Depression may increase the risk of Alzheimer’s
August 3, 2009 by Personal Liberty News Desk
New research has provided more reasons for those who combat depression to seek help, such as alternative medical treatments, because it has shown that depressed individuals are more likely to develop Alzheimer’s disease.
Alzheimer’s is a progressive neurodegenerative disease for which there is currently no cure. It typically affects those who are over the age of 65, but early onset cases have also been recorded.
The new study, conducted by UCLA scientists, recruited a group of 756 people between the ages of 55 and 91 who had mild cognitive impairment and followed their progress over the span of three years.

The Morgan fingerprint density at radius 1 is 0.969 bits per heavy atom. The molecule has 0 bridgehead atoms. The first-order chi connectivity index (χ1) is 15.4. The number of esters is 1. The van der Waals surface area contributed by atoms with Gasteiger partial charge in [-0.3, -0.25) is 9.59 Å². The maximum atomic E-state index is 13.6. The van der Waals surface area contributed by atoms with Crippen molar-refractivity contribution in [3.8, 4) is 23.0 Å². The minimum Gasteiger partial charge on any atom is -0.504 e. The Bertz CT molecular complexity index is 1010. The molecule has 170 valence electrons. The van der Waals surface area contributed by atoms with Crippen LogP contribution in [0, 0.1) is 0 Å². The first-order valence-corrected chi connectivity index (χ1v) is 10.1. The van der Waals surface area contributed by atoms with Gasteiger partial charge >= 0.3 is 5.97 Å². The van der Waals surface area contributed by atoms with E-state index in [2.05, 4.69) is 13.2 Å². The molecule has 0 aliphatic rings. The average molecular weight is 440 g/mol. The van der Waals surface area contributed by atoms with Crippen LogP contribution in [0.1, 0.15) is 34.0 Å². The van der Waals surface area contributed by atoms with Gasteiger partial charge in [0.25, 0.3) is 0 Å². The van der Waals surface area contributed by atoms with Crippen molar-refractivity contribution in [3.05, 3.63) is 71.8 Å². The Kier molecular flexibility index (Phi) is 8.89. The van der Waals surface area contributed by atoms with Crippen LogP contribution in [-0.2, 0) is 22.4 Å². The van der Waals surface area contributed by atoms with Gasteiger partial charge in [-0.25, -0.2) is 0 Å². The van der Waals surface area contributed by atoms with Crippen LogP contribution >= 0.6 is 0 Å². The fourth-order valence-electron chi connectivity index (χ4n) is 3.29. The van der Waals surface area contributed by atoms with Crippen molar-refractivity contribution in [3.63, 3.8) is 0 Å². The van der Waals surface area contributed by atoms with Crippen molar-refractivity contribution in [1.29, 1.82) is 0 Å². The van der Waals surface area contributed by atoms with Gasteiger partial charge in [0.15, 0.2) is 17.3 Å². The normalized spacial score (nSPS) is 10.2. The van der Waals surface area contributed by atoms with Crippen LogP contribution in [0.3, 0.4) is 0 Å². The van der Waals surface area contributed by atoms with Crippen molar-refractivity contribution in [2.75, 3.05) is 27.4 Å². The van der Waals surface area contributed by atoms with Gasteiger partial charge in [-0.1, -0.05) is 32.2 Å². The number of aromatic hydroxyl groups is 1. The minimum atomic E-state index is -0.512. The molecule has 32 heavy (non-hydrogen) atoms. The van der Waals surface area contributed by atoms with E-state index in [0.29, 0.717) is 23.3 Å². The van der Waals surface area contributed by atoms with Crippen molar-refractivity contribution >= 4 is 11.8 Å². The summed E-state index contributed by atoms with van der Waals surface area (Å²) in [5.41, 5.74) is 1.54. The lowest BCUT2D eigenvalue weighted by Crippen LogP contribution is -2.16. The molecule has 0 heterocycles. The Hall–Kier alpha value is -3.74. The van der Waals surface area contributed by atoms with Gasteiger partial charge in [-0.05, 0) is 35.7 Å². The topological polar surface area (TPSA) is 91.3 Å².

During that time, a total of 208 were diagnosed with depression, and the researchers noted that for every one-point increase on the test that measures the severity and intensity of depressive symptoms, the risk of developing Alzheimer’s went up by 3 percent.
Po H. Lu, an assistant professor of neurology and a member of the UCLA Mary S. Easton Center for Alzheimer’s Disease Research, says "Our longer-term findings add to the body of evidence that suggests depression is a major risk factor for Alzheimer’s disease."
Those who would like to avoid expensive medications that may produce undesirable side effects have a range of alternative medicine options to select from, including herbal remedies such as St. John’s wort extract to combat the symptoms of depression and anxiety.